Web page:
After the infamous blockage of the Suez Canal by the container ship Ever Given that occurred in late March, the Northern Sea Route stretching along Russia’s northern coastline became one of the most attractive options for the delivery of goods from Asia to Europe. In this context, melting glaciers in the Arctic are making the Northern Sea Route even more and more attractive as now icebreakers are actually capable of ensuring year-round navigation along this route. This fact attracts the attention of the United States, Canada, the Nordic countries, as well as an increasing number of Asian players, turning the Northern Sea Route into the main competitor of the Suez Canal. Moreover, the alternative route can make the delivery of goods both faster and cheaper. On average, a cargo vessel can reach Rotterdam after departing from northern ports of China and passing the Suez Canal in 48 days, but the Russian LNG tanker Christophe de Margerie managed to reach South Korea after departing from Norway in just 15 days, which is three times faster.
As a matter of fact, China has a real interest in the potential capabilities of the Northern Sea Route, which was first announce back in 2009, as it perceives the route as a viable alternative to the Maritime Silk Road across the Indian Ocean. In 2013, China’s sole icebreaker Snow Dragon tested the Northern Sea Route by traveling from Murmansk to Shanghai. Now Beijing has taken the effort to develop the so-called Polar Silk Road, as it builds a fleet of ships with icebreaking capabilities, ordering ice class tankers and a brand new icebreaker that is to be built by South Korea.
To participate more actively in the development of the the Northern Sea Route, China advised Russia to create an Ocean Development Bank that would finance joint economic and scientific projects in the Arctic. Currently, China has already identified the structures that are to be engaged in the implementation of this project: the Dalian Shipping Company along with the Harbin Engineering University, with the latter receiving a massive grant that would facilitate its studies of the Arctic.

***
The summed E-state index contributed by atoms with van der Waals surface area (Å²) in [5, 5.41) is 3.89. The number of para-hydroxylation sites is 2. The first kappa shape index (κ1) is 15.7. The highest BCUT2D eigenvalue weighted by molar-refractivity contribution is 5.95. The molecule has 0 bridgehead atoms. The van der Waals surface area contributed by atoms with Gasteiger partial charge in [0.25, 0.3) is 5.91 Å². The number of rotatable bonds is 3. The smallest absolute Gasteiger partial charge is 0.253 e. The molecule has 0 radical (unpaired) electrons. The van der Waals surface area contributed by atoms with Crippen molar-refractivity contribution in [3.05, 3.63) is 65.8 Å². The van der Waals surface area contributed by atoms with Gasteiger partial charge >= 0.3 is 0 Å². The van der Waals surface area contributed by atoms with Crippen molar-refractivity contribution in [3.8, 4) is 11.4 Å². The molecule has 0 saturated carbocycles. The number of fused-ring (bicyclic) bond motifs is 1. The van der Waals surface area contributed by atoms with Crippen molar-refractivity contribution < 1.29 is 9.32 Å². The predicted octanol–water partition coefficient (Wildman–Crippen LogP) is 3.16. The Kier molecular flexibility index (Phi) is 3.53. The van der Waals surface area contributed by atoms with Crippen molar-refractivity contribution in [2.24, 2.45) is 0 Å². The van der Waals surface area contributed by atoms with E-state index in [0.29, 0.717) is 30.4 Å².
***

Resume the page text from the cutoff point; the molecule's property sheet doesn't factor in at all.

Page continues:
Although China does not have any territories in the Arctic, Beijing has already announced its intentions to work together with Arctic states to make the creation of a maritime economic corridor between China and Europe through the Arctic Ocean possible. By encouraging Chinese enterprises that participate in the development of the infrastructure needed for this route to become viable, China has also begun to pay special attention to matters of navigation safety in this region. Together with the Arctic states, Beijing intends to facilitate the production of oil, gas, and mineral resources in the Arctic through advancing technological innovation, while also paying attention to such spheres as fishing and tourism. The principal partner of China on this path is, of course, Russia, which is actively developing the Northern Sea Route.
However, in addition to the great potential of the Northern Sea Route, the Arctic still has a lot to offer to the humankind, as it holds unexplored and potentially inexhaustible reserves of minerals hidden beneath the melting ice. The discovered reserves of the Arctic alone, according to the UN, hold more than 100 billion tons of oil and over 50 trillion cubic meters of gas. Most of them belong to Russia, which makes Washington increasingly jealous and nervous.
Yet another crucial dimension of the Arctic breakthrough is the military component. Lately, the US has been busy carrying on its attempts to scare the rest of the world by spreading unfounded allegations about Russia, and more recently, China. CNN sources in the Pentagon would repeatedly voice their concerns that the new Russian bases and weapons can allegedly be used by Moscow not just to protect its sovereign borders, but to establish actual control over all regions of the Arctic.